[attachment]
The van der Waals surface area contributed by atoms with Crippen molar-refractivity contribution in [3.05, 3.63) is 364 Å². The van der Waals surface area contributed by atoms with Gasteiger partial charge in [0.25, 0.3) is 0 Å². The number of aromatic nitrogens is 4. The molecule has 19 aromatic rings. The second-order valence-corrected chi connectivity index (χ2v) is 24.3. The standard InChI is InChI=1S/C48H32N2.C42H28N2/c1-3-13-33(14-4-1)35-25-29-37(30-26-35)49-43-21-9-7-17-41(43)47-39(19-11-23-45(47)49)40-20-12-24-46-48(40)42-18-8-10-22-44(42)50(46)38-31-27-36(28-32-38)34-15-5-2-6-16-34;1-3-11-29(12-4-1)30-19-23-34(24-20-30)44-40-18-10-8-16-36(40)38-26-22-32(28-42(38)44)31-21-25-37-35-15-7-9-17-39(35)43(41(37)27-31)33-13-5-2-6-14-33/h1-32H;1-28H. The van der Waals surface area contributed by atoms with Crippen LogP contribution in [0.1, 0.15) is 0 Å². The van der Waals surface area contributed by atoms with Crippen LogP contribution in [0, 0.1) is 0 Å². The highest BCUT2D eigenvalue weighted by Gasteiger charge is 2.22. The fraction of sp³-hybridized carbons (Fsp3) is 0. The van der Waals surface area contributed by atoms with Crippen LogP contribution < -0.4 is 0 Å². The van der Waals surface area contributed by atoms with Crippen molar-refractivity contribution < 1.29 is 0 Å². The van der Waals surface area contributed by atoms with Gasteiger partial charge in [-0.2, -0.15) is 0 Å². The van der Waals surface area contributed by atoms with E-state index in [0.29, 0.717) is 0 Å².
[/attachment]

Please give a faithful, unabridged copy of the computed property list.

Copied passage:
The van der Waals surface area contributed by atoms with Crippen molar-refractivity contribution in [3.05, 3.63) is 364 Å². The van der Waals surface area contributed by atoms with Gasteiger partial charge in [0.25, 0.3) is 0 Å². The number of aromatic nitrogens is 4. The molecule has 19 aromatic rings. The second-order valence-corrected chi connectivity index (χ2v) is 24.3. The standard InChI is InChI=1S/C48H32N2.C42H28N2/c1-3-13-33(14-4-1)35-25-29-37(30-26-35)49-43-21-9-7-17-41(43)47-39(19-11-23-45(47)49)40-20-12-24-46-48(40)42-18-8-10-22-44(42)50(46)38-31-27-36(28-32-38)34-15-5-2-6-16-34;1-3-11-29(12-4-1)30-19-23-34(24-20-30)44-40-18-10-8-16-36(40)38-26-22-32(28-42(38)44)31-21-25-37-35-15-7-9-17-39(35)43(41(37)27-31)33-13-5-2-6-14-33/h1-32H;1-28H. The van der Waals surface area contributed by atoms with Crippen LogP contribution in [0.1, 0.15) is 0 Å². The van der Waals surface area contributed by atoms with Crippen LogP contribution in [0, 0.1) is 0 Å². The highest BCUT2D eigenvalue weighted by Gasteiger charge is 2.22. The fraction of sp³-hybridized carbons (Fsp3) is 0. The van der Waals surface area contributed by atoms with Crippen LogP contribution < -0.4 is 0 Å². The van der Waals surface area contributed by atoms with Crippen molar-refractivity contribution < 1.29 is 0 Å². The van der Waals surface area contributed by atoms with Gasteiger partial charge in [-0.2, -0.15) is 0 Å². The van der Waals surface area contributed by atoms with E-state index in [0.29, 0.717) is 0 Å².